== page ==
The issues go back to 1991, when the California Insurance Dept. seized Executive Life after its junk-bond portfolio, once worth $9 billion, collapsed in value. The state accepted an offer from Altus Finance, then a Crédit Lyonnais unit known for high-risk investments, to buy the junk bonds for $3.25 billion. A new, ostensibly independent insurer, Aurora National Life Assurance Co., owned by a French consortium, would buy Executive Life's insurance portfolios, since at that time banks couldn't own insurers under the now-repealed Glass-Steagall Act. In reality, Lyonnais controlled Aurora through secret agreements, according to documents filed in the case.

This would all be water under the bridge had not an anonymous French whistle-blower disclosed the secret accords to U.S. authorities in 1998. In early 1999, the California Insurance Dept. sued Crédit Lyonnais and other French entities in civil court, alleging fraud and seeking restitution of up to $2 billion in profits that it claims the French reaped from Executive Life. Soon after, the Justice Dept. and the Fed opened their probes.

Crédit Lyonnais has to put the Executive Life scandal behind it. According to bank sources, Peyrelevade would like to resolve the Justice Dept. matter, possibly by an admission that Altus technically concealed control of Aurora. A Crédit Lyonnais spokesman says that the bank will argue that Altus was a rogue unit and besides, state regulators knew of the arrangement. Several sources involved in the negotiations say Lyonnais and the French government are trying to cut a deal with the Justice Dept. that would avoid criminal charges, even if the bank has to pay a multimillion-dollar fine.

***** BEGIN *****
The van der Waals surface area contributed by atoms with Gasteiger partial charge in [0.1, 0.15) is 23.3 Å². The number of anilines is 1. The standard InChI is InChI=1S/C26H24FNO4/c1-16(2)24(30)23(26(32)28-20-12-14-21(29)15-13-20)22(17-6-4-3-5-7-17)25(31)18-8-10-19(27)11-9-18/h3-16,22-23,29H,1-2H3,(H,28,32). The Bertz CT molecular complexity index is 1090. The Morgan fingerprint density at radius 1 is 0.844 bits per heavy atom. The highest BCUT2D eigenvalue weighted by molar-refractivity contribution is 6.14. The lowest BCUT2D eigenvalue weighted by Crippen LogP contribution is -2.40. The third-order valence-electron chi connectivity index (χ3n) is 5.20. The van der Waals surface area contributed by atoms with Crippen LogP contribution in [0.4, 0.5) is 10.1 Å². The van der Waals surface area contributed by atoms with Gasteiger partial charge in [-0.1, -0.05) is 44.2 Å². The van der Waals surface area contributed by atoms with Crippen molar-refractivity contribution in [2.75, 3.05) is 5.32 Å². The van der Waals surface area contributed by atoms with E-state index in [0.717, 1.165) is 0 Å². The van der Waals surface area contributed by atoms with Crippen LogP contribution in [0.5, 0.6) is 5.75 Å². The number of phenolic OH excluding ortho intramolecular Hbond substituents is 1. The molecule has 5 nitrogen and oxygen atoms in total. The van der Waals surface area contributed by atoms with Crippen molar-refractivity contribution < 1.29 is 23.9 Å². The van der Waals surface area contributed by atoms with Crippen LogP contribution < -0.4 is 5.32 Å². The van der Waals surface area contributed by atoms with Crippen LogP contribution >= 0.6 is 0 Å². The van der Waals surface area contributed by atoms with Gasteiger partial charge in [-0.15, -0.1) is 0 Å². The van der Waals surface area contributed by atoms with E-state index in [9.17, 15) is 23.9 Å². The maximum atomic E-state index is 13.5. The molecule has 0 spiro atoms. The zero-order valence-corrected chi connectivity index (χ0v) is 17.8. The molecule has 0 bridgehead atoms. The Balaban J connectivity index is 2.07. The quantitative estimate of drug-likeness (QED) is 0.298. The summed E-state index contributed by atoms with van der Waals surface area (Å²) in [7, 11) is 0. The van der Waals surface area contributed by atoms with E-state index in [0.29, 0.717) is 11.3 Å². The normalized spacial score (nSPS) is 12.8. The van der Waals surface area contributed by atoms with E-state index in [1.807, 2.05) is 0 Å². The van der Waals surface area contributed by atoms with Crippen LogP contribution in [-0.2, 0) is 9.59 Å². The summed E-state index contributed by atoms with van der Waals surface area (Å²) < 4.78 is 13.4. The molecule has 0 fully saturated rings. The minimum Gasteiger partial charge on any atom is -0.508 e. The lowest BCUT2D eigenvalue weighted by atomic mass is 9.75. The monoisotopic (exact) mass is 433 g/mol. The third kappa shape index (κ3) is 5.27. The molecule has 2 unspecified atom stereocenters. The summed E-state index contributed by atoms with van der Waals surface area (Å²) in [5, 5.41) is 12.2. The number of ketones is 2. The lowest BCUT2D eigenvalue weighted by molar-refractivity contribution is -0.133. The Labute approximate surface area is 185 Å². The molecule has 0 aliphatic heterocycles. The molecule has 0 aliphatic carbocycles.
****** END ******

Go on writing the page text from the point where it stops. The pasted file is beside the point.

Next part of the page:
WHAT SMELL? Peyrelevade's other imperative is to recover his own reputation. Although the Executive Life deal preceded him, the cases have raised the question: What did he know, and when did he know it? Peyrevelade's office received a 17-page internal fax explaining the contorted Executive Life deal days after he arrived at the bank, according to documents that the bank says it gave to the Justice Dept. But bank officials insist that Peyrelevade never signed the fax, meaning he didn't read it. He first heard about the Aurora front operation at an executive committee meeting on Dec. 31, 1998--and informed the Fed 72 hours later, they say.

Peyrelevade's longtime associates say there were far more pressing issues. "I didn't smell scandal at Executive Life," says a former bank executive who worked closely with Peyrelevade in 1993. "I didn't have the time. Crédit Lyonnais was on the verge of bankruptcy, and we had to find billions to prop up the bank. [Peyrelevade] is totally irreproachable in this story."

Crédit Lyonnais' adversaries, however, claim they can taste victory. "About the only thing left to do is measure up Peyrelevade for an orange [prison] jumpsuit," quips Gary L. Fontana, a partner at San Francisco law firm Thelen Reid & Priest LLP. Fontana brought the whistle-blower to officials' attention and now represents the California Insurance Dept.

Other lawyers insist that Peyrelevade runs no such risk. If friends in high places can extract him from this predicament, history may remember him mostly as the man who brought Crédit Lyonnais' back from near-oblivion. That's far from certain, though. This saga isn't over.

By John Rossant in Paris